October 05, 2021, Publisher: Breath Hub
Various scientific research on breathwork shows how much breathing practices contribute to a healthy and fit life. It’s worth mentioning that breathwork has been scientifically proven to improve not only our physical health but also our psychological wellbeing. So, on this World Mental Health Day, 10 October, we want to focus on how breathwork can help strengthen our mental health – which is just as important as our physical health, if not more.
Here are the 5 scientifically proven psychological and mental benefits of breathwork.
There is a lot of scientific research pointing to breathing practices as an effective method against stress, which is considered the cause of many illnesses. Slow and deep breathing exercises lower our levels of cortisol, the stress hormone, and decreases the dominance of the sympathetic nervous system responsible for the stress response. This helps us become physically, mentally, and spiritually strong and healthy.
Neuroscience explains that we can trigger the parasympathetic activity, the ‘rest mode’ of the autonomic nervous system, by controlling how we breathe. Such a shift in gear helps us improve physically, mentally and psychologically, making it easier to combat anxiety disorders. You can use slow and deep breathing to relieve stress and anxiety and become more at peace.
Emotions like anger, sadness, guilt, disappointment and burnout tell us that something is amiss in our bodies. Controlling these intense emotions and allowing them to wash over us can sometimes prove to be difficult. At times like this, holding onto negative emotions can disturb our balance, both psychologically and physically.
Studies on psychology suggest that breathing exercises can alleviate negative emotions and restore emotional balance. According to a 2017 article published in Frontiers in Psychology, controlling your breathing by counting your breaths affects the ‘neural discharge’ in areas of the brain related to emotions. And this promotes a calmer and more emotionally balanced mood. So, if you are struggling with negative emotions, you can become balanced more easily with exercises where you count the duration of your breaths.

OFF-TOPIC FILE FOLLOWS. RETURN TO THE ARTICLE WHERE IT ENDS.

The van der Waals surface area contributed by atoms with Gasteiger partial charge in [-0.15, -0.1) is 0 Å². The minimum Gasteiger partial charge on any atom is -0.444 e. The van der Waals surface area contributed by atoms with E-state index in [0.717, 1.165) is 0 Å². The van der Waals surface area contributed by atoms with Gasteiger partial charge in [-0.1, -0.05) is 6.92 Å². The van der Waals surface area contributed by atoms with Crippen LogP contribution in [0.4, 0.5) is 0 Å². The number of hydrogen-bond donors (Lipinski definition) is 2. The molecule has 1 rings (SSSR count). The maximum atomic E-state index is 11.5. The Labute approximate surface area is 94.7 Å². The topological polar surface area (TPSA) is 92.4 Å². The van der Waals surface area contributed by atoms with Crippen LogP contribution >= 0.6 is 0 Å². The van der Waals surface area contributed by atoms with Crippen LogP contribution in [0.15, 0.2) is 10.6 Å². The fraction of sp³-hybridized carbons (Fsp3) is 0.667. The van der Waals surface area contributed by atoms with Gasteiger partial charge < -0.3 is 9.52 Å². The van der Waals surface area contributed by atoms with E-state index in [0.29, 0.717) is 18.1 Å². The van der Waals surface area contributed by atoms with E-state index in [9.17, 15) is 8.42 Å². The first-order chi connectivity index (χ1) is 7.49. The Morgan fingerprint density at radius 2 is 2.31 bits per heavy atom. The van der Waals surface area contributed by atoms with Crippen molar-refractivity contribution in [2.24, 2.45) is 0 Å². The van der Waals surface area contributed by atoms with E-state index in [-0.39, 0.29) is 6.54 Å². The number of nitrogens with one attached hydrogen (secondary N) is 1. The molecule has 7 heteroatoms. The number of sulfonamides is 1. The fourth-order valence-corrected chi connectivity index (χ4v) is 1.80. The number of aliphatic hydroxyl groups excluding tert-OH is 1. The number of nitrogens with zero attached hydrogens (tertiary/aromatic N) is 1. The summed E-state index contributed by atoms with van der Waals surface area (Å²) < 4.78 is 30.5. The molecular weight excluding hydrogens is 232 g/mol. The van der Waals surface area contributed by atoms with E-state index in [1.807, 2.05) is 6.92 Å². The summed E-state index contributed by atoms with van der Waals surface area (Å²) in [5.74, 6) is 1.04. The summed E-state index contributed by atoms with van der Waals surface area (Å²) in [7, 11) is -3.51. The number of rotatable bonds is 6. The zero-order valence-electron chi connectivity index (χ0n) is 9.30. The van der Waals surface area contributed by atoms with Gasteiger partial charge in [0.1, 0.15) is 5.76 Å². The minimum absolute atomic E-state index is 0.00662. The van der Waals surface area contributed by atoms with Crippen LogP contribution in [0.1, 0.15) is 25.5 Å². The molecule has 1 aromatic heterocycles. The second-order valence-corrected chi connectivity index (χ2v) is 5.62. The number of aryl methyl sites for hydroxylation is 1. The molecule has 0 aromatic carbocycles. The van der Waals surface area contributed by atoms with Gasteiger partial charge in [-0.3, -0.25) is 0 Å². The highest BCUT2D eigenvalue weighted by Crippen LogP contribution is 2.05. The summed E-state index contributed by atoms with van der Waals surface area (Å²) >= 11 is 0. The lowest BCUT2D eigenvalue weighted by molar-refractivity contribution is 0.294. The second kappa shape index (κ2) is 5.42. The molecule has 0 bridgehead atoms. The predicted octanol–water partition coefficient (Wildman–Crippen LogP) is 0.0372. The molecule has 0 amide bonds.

Depressive disorder is a severe condition that takes a toll on our emotions, thoughts, sleep patterns, behaviours and more. Depression is very commonly seen nowadays and can lead to various emotional and physical symptoms, disrupting our personal, social and professional lives.
Scientists believe that breathwork can alleviate symptoms of depression and improve a person’s quality of life. Experts think slow breathing practices increase the interaction between your brain and your body and trigger psychophysiological effects. At the same time, slow breathing exercises regulate the central nervous system, improve heart rate variability, and help relieve symptoms of depression by providing increased comfort, relaxation, freshness, and alertness. Give a chance to slow breathing techniques to alleviate symptoms of depression.
Just like our tissues and organs, our brain requires oxygen to run and spends around 20 per cent of the oxygen that our body needs. Not receiving the optimal amount of oxygen disrupts brain functions, leading to brain fog, loss of focus and nervousness.
Recent studies on people with attention disorders have proved that breathing exercises make it easier to focus. This is because breathwork increases the level of oxygen our brain receives. As a result, our mind becomes clearer, and we can concentrate better. If you want to improve your concentration, breathing practices will help you achieve that.
A strong memory is an important trait that takes us one step further socially, professionally and academically. While some of us are born with a strong memory, it can be hard to memorise or remember things for the rest of us. Breathing exercises can help you improve your memory.
In 2016, an article published in the Journal of Neuroscience concluded that rhythmic nasal breathing produces electrical activity in our brains that allows us to remember things better. Researchers think that rhythmic breathing leads to increased activity in the hippocampus, which is the brain’s memory centre. For better memory, you can also try rhythmic nasal breathing.
You can also improve your psychological and mental health with the help of hundreds of guided breathing sessions on Breath Hub and create the change you need in your life. How about beginning your breathing journey today?